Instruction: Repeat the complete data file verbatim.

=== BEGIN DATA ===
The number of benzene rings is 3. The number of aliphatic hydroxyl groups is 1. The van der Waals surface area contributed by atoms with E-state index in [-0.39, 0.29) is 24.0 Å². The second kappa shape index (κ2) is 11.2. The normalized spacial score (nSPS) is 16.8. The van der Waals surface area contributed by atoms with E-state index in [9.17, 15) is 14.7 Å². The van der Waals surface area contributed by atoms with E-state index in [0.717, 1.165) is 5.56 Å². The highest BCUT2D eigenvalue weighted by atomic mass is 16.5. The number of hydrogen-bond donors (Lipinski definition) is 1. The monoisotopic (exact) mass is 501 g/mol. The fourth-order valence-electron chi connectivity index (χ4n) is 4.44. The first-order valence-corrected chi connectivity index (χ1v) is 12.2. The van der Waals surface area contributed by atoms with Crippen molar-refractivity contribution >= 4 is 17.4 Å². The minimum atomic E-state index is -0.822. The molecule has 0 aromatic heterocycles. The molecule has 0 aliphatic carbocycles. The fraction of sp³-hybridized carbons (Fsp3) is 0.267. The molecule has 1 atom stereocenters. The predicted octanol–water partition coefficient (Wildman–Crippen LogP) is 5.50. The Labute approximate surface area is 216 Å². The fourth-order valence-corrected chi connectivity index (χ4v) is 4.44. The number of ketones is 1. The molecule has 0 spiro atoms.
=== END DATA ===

The number of benzene rings is 3. The number of aliphatic hydroxyl groups is 1. The van der Waals surface area contributed by atoms with E-state index in [-0.39, 0.29) is 24.0 Å². The second kappa shape index (κ2) is 11.2. The normalized spacial score (nSPS) is 16.8. The van der Waals surface area contributed by atoms with E-state index in [9.17, 15) is 14.7 Å². The van der Waals surface area contributed by atoms with E-state index in [0.717, 1.165) is 5.56 Å². The highest BCUT2D eigenvalue weighted by atomic mass is 16.5. The number of hydrogen-bond donors (Lipinski definition) is 1. The monoisotopic (exact) mass is 501 g/mol. The fourth-order valence-electron chi connectivity index (χ4n) is 4.44. The first-order valence-corrected chi connectivity index (χ1v) is 12.2. The van der Waals surface area contributed by atoms with Crippen molar-refractivity contribution >= 4 is 17.4 Å². The minimum atomic E-state index is -0.822. The molecule has 0 aromatic heterocycles. The molecule has 0 aliphatic carbocycles. The fraction of sp³-hybridized carbons (Fsp3) is 0.267. The molecule has 1 atom stereocenters. The predicted octanol–water partition coefficient (Wildman–Crippen LogP) is 5.50. The Labute approximate surface area is 216 Å². The fourth-order valence-corrected chi connectivity index (χ4v) is 4.44. The number of ketones is 1. The molecule has 0 spiro atoms.